- How Far Must an Employer Go to Make ‘Reasonable Adjustments' to Avoid a Disability Discrimination Claim?
- November 3, 2010 | Author: Alex Denny
- Law Firm: Faegre & Benson LLP - London Office
In the case of Chief Constable of South Yorkshire Police v Mr Jelic (EAT 2010), it was held that it would have been reasonable for the employer to swap the jobs being undertaken by the Claimant and another police constable in order to accommodate the Claimant's disability. This arguably broadens the scope of an employer's obligation to make reasonable adjustments for disabled employees.
Mr Jelic originally worked as a police constable but he began to suffer from chronic anxiety syndrome and it was decided by an occupational health adviser that he was not fit for any front-line duties. Mr Jelic was then assigned work which involved minimal contact with the public and he continued to work successfully in this way for over two years. However, the nature of his job then changed and required him once again to engage in face-to-face contact with the public. The Chief Constable decided to medically retire Mr Jelic, who claimed disability discrimination on the basis of failure to make reasonable adjustments.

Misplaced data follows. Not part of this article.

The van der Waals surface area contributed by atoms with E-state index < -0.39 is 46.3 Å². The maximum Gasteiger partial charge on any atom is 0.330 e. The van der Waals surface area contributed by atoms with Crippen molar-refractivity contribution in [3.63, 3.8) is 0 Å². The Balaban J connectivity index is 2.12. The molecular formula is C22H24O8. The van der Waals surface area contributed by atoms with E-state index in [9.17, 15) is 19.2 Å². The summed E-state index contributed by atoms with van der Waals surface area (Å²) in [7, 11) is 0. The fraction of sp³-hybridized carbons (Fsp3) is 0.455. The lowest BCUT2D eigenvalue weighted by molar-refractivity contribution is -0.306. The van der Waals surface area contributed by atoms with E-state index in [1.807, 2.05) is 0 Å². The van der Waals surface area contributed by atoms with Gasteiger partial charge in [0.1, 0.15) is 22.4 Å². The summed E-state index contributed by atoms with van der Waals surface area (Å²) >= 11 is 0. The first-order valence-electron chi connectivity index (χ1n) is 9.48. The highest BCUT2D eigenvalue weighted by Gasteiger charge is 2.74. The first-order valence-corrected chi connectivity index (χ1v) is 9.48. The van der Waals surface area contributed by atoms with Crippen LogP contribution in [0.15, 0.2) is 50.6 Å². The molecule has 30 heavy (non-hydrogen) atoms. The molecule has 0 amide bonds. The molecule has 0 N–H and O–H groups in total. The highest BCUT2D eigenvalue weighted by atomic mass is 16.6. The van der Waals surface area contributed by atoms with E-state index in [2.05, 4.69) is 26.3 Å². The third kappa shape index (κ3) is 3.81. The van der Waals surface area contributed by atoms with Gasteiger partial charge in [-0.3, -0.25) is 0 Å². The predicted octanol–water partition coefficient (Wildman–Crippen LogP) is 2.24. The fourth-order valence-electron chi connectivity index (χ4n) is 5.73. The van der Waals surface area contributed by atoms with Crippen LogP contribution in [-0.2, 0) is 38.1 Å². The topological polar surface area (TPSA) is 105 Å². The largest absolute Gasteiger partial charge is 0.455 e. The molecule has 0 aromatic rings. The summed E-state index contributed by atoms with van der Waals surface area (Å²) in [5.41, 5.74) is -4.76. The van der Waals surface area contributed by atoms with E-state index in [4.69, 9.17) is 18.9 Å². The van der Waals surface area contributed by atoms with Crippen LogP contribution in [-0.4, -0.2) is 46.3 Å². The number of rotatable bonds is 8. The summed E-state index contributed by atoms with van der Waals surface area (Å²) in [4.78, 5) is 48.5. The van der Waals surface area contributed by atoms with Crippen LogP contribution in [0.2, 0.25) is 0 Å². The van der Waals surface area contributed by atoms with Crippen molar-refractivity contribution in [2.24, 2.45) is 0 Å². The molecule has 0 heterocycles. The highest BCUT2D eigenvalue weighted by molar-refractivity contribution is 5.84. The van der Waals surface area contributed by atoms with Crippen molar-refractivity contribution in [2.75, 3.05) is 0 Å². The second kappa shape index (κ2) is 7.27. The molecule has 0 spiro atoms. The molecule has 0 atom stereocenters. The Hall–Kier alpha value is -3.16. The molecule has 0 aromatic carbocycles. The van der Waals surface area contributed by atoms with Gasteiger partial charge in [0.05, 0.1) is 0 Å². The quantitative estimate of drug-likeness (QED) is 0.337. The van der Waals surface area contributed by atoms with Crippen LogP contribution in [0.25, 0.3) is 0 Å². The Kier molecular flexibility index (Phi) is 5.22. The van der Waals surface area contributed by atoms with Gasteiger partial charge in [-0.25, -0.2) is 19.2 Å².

The EAT examined the types of adjustment that would be reasonable in the context of disability discrimination. It held that the examples of adjustments given in s18 of the Disability Discrimination Act were non-exhaustive and that, in this case, it would have been reasonable to consider swapping roles with another employee.
This arguably broadens the scope of an employer's obligation to make reasonable adjustments for disabled employees. It remains to be seen the extent to which this case will be followed in practice, but important factors are likely to include whether the other employee consents to the change, the size of the organisation and whether the roles are easily interchangeable.